What About Reducing My Payroll Through Wage/Bonus Cuts?
Reducing salaries and hourly wages is another incredibly tough decision, one that will likely impact the morale, physical and mental well-being of team members, as well as the likelihood of retaining key talent. The fact is the unemployment rate increased by two million workers in the span of five weeks—an unprecedented shift even by 2008 standards. Some employees may be understanding of reduced earnings in return for job security. Others may be resentful and initiate a job search (particularly those in high demand and/or specialty jobs).
Consider other options including terminating lower performing employees, eliminating non-essential fringe benefits, reduced work weeks or limiting reductions to highly paid executives. If you must slash payroll across the board, consider a defined time-period for reduced wages with a clear date when you will consider the implications of restoring pay to prior levels (and follow through with your promise to review). Ultimately, this is a decision that should be weighed carefully, involving your board, finance and human resources leaders along the way.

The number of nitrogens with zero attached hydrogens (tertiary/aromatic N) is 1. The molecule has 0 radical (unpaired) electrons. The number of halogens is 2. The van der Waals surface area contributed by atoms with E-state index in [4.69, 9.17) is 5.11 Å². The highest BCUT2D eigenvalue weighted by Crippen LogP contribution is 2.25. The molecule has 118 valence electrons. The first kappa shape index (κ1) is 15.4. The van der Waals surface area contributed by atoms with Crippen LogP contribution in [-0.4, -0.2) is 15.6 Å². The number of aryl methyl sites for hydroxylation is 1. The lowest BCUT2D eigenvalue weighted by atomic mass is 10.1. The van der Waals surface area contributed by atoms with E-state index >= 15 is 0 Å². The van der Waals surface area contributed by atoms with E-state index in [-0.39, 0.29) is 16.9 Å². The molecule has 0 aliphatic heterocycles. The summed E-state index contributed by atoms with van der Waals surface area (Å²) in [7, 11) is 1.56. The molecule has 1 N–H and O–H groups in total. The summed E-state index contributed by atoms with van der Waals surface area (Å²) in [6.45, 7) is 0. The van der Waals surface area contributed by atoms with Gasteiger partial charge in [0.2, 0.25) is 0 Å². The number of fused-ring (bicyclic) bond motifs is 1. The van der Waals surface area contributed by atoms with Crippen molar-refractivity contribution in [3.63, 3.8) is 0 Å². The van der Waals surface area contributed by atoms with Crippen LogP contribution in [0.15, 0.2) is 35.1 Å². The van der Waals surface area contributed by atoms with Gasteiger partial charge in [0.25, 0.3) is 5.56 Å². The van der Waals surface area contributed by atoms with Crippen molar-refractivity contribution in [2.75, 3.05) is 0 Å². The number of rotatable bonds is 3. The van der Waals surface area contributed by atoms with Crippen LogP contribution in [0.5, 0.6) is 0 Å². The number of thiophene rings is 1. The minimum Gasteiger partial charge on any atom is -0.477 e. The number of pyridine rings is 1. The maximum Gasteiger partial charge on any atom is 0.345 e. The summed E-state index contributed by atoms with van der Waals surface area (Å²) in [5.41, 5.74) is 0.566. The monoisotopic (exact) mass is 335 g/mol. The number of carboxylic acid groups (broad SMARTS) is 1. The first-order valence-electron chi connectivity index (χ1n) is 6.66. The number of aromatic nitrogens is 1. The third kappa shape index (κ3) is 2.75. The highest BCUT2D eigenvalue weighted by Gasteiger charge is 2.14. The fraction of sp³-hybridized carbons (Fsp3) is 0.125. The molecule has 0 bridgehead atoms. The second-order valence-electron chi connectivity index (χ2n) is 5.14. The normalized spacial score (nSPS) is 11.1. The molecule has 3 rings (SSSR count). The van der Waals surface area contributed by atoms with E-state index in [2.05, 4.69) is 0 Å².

What If This Happens Again? Do I Need to Update My Employee Handbook?
Employers are experiencing rapid and drastic change right now. Taking time to update your handbook might be the last thing on your mind as your business navigates the economic, financial and people aspects of an unprecedented crisis. However, it is very likely that you are creating new policies and practices that will have longer term implications. An updated, well-written handbook serves as a resource guide to your leaders, managers and employees. While it’s not possible to document every scenario, organizations are encouraged to capture relevant regulations and business-specific guidelines. At the very least, once this pandemic has passed (and it will), conduct a detailed analysis of what went well, not so well and what needs to be documented in your employee handbook.
Many employers have been caught off-guard by the pandemic and ensuing situations. A thorough business continuity plan that includes emergency preparedness, technological, critical operating plans and procedures and virtual work-environment guidelines takes time but is well worth the effort in the face of uncertain times.